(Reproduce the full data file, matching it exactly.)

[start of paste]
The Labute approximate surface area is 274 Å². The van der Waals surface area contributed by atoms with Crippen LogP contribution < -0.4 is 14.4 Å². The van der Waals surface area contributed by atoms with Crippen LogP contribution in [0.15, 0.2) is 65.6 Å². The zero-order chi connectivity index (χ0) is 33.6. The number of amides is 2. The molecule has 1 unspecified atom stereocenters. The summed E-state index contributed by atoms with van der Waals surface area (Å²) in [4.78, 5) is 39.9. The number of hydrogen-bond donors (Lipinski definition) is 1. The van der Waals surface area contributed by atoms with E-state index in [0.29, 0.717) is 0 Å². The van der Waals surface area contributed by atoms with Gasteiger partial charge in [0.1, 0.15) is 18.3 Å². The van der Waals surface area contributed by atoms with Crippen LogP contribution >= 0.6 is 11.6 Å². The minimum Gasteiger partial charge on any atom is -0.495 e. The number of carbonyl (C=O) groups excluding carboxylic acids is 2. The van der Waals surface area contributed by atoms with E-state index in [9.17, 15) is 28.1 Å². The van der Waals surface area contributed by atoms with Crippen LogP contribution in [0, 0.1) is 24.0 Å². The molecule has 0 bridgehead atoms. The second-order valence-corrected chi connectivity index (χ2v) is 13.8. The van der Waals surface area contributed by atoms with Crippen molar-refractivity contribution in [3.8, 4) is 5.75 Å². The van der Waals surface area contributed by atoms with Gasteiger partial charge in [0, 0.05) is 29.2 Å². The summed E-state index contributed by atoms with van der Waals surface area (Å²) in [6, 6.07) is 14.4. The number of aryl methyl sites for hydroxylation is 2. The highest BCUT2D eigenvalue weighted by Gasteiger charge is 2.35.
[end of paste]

The Labute approximate surface area is 274 Å². The van der Waals surface area contributed by atoms with Crippen LogP contribution < -0.4 is 14.4 Å². The van der Waals surface area contributed by atoms with Crippen LogP contribution in [0.15, 0.2) is 65.6 Å². The zero-order chi connectivity index (χ0) is 33.6. The number of amides is 2. The molecule has 1 unspecified atom stereocenters. The summed E-state index contributed by atoms with van der Waals surface area (Å²) in [4.78, 5) is 39.9. The number of hydrogen-bond donors (Lipinski definition) is 1. The van der Waals surface area contributed by atoms with E-state index in [0.29, 0.717) is 0 Å². The van der Waals surface area contributed by atoms with Gasteiger partial charge in [0.1, 0.15) is 18.3 Å². The van der Waals surface area contributed by atoms with Crippen LogP contribution >= 0.6 is 11.6 Å². The minimum Gasteiger partial charge on any atom is -0.495 e. The number of carbonyl (C=O) groups excluding carboxylic acids is 2. The van der Waals surface area contributed by atoms with E-state index in [9.17, 15) is 28.1 Å². The van der Waals surface area contributed by atoms with Crippen LogP contribution in [0, 0.1) is 24.0 Å². The molecule has 0 bridgehead atoms. The second-order valence-corrected chi connectivity index (χ2v) is 13.8. The van der Waals surface area contributed by atoms with Crippen molar-refractivity contribution in [3.8, 4) is 5.75 Å². The van der Waals surface area contributed by atoms with Gasteiger partial charge in [0, 0.05) is 29.2 Å². The summed E-state index contributed by atoms with van der Waals surface area (Å²) in [6, 6.07) is 14.4. The number of aryl methyl sites for hydroxylation is 2. The highest BCUT2D eigenvalue weighted by Gasteiger charge is 2.35.